The Orange Grove by Larry Tremblay
Translated by Sheila Fischman

I’ve written before about Peirene Press and their lovely books, having loved and reviewed “Sea of Ink” and “The Last Summer“. The latter was the first of this year’s releases, and the publishers tend to theme their books with the current series being titled “East and West”. The first book of the year looked at the divide between different classes and outlooks in pre-Revolutionary Russia; this second book looks at another setting, that of conflict in a war-torn zone, and the ideological divide here is just as fatal as the one in “The Last Summer”.

Ahmed and Aziz are twin boys, living in the Orange Grove in an unspecified country with their father Zahed and mother Tamara. The family is slap bang in the middle of a conflict and we are in no doubt of that from the first page, when bombing kills their extended family. The boys’ mother tries to maintain some kind of normal life, homeschooling them when the school is destroyed; however, their father is aware of his obligations to his kind and when local militants call, demanding that one of the boys carries out a suicide bombing attack, he cannot refuse.

The boys, although twins, are very different: Ahmed hears and sees things he cannot explain, whether spirits or visitations we’re not sure; Aziz is in some ways weaker, with an unspecified illness, and no fancies at all. A local militant, the dangerously persuasive and charismatic Soulayed, requires one of the boys to make his way over the hills wearing a belt primed with explosives to destroy the base on the side which has been bombing them and which destroyed their house and killed their grandparents. The point is, which twin? Zahed has to choose, but Tamara would make a different selection, and the boys themselves may have a view on this too…

The second part of the book is set in Canada; the surviving twin, known as Aziz, is now 20 and studying to be an actor. As he works on a play by his tutor Michael, the prospect of performing it brings to the surface his hidden past – for the play deals with terror and militants and is perhaps too close to home. In conversation with Michael, he tells the final truth about what happened near the Orange Grove and it’s shocking and shattering.

Not everything can be explained. Not even war. You can’t explain it when it kills children.

“The Orange Grove” is a quietly powerful book, yet devastating and absolutely necessary in this day and age. As with all the Peirene books it’s short and designed to read in one sitting but my goodness, does it punch above its weight! In 160 pages it covers the complexities of family life and loyalties, the rights and wrongs of war, the lies told in the name of ideology and the terrible cruelty of involving children in conflicts like this. All the family wants to do is to carry on living in the shade of the Orange Grove, a small area of sanity carved out of a war zone, but they cannot help but be involved in the fighting around them.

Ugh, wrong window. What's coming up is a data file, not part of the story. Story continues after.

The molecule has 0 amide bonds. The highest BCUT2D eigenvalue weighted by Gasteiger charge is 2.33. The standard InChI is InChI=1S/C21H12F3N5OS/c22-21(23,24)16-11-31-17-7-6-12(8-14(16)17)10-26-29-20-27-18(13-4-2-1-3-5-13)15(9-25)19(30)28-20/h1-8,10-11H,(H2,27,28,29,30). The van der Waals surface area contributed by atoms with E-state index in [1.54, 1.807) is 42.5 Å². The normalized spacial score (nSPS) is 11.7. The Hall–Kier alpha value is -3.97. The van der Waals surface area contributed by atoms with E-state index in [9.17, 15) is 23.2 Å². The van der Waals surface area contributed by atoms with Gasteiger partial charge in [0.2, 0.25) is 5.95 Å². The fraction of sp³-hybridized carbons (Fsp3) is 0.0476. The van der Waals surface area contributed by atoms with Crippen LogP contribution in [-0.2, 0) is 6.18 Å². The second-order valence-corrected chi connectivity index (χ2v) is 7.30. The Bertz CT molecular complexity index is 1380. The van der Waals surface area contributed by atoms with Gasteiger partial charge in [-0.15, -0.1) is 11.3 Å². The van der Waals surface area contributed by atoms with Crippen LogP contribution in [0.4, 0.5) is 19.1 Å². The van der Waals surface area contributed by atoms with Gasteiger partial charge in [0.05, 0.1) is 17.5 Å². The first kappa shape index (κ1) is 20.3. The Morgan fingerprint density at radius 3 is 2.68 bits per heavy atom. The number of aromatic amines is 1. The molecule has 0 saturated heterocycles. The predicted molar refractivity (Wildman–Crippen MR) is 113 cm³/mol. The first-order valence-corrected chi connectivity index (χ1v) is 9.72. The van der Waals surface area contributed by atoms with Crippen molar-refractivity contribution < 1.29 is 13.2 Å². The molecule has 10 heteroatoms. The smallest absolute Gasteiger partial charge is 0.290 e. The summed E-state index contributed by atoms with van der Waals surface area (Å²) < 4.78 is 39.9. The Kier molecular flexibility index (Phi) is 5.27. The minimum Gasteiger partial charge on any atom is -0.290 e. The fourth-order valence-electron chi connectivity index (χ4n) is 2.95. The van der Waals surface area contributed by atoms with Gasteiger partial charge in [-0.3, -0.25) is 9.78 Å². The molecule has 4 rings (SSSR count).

A strong element in the story is the clash between heritage and beliefs; the surviving twin initially believes all he is told by his father and Soulayed, accepting that his people are in the right, but the truth becomes clear as he grows up and moves into the wider world. Aziz starts to recognise the lies he has been told towards the end of his time in his native country, but once he is in Montreal the full horror is made clear. But what can you believe when you’re in the middle of conflict? It’s only at a distance, with perspective, that you can see things more clearly.

The majority of the characters in the book are male, but the two female presences there, the twins’ mother and her sister who has emigrated, see things very differently. It’s hard to imagine the emotions of a mother asked to sacrifice one of her children; and it’s bad enough to separate brothers in this way, but twins? It’s also terrifying how young the boys are, and in one scene they’re described as playing together, which is what they should be doing at that age, not becoming involved in death and destruction.

Obviously, this is a profoundly moving and affecting book, and I’m still thinking about it a long after finishing it. Sensibly, Tremblay does not define where the conflict actually is, what the ideology is or attempt to present the opposing views, which allows the book to be a comment on the horror and futility of war and its effects. The bottom line is that children are being killed and that is wrong, wrong, wrong – even more relevant bearing in mind recent events. “The Orange Grove” is a powerful addition to Peirene’s stable, an essential read that I can’t recommend strongly enough.

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A word about the author, Larry Tremblay, who was a name new to me. He’s a writer, theatre director and actor based in Montreal who writes in French, and he’s written novels, short stories, poetry and plays. I wondered whether he drew on his own experiences for the second part of the book; and on the strength of this book I think his work definitely warrants further exploration.

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